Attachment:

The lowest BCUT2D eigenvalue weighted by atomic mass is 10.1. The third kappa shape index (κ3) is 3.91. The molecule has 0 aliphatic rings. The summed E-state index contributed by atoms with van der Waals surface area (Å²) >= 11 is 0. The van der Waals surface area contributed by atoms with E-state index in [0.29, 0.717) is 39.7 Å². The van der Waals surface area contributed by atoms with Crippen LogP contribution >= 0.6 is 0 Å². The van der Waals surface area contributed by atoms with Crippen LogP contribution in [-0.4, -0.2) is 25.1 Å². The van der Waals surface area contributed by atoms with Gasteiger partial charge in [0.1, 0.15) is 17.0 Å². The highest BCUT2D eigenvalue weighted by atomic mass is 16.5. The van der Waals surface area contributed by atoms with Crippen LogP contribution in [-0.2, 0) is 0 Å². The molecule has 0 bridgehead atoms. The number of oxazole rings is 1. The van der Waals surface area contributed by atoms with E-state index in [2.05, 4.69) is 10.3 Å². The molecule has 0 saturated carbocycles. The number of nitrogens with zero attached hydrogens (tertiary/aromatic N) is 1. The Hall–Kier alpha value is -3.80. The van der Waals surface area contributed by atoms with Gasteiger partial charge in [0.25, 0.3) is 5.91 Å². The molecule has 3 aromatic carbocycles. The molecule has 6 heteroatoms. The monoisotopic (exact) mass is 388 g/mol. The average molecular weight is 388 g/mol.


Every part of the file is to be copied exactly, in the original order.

The lowest BCUT2D eigenvalue weighted by atomic mass is 10.1. The third kappa shape index (κ3) is 3.91. The molecule has 0 aliphatic rings. The summed E-state index contributed by atoms with van der Waals surface area (Å²) >= 11 is 0. The van der Waals surface area contributed by atoms with E-state index in [0.29, 0.717) is 39.7 Å². The van der Waals surface area contributed by atoms with Crippen LogP contribution >= 0.6 is 0 Å². The van der Waals surface area contributed by atoms with Crippen LogP contribution in [-0.4, -0.2) is 25.1 Å². The van der Waals surface area contributed by atoms with Gasteiger partial charge in [0.1, 0.15) is 17.0 Å². The highest BCUT2D eigenvalue weighted by atomic mass is 16.5. The van der Waals surface area contributed by atoms with Crippen LogP contribution in [-0.2, 0) is 0 Å². The molecule has 0 bridgehead atoms. The number of oxazole rings is 1. The van der Waals surface area contributed by atoms with E-state index in [2.05, 4.69) is 10.3 Å². The molecule has 0 saturated carbocycles. The number of nitrogens with zero attached hydrogens (tertiary/aromatic N) is 1. The Hall–Kier alpha value is -3.80. The van der Waals surface area contributed by atoms with Gasteiger partial charge in [0.25, 0.3) is 5.91 Å². The molecule has 3 aromatic carbocycles. The molecule has 6 heteroatoms. The monoisotopic (exact) mass is 388 g/mol. The average molecular weight is 388 g/mol.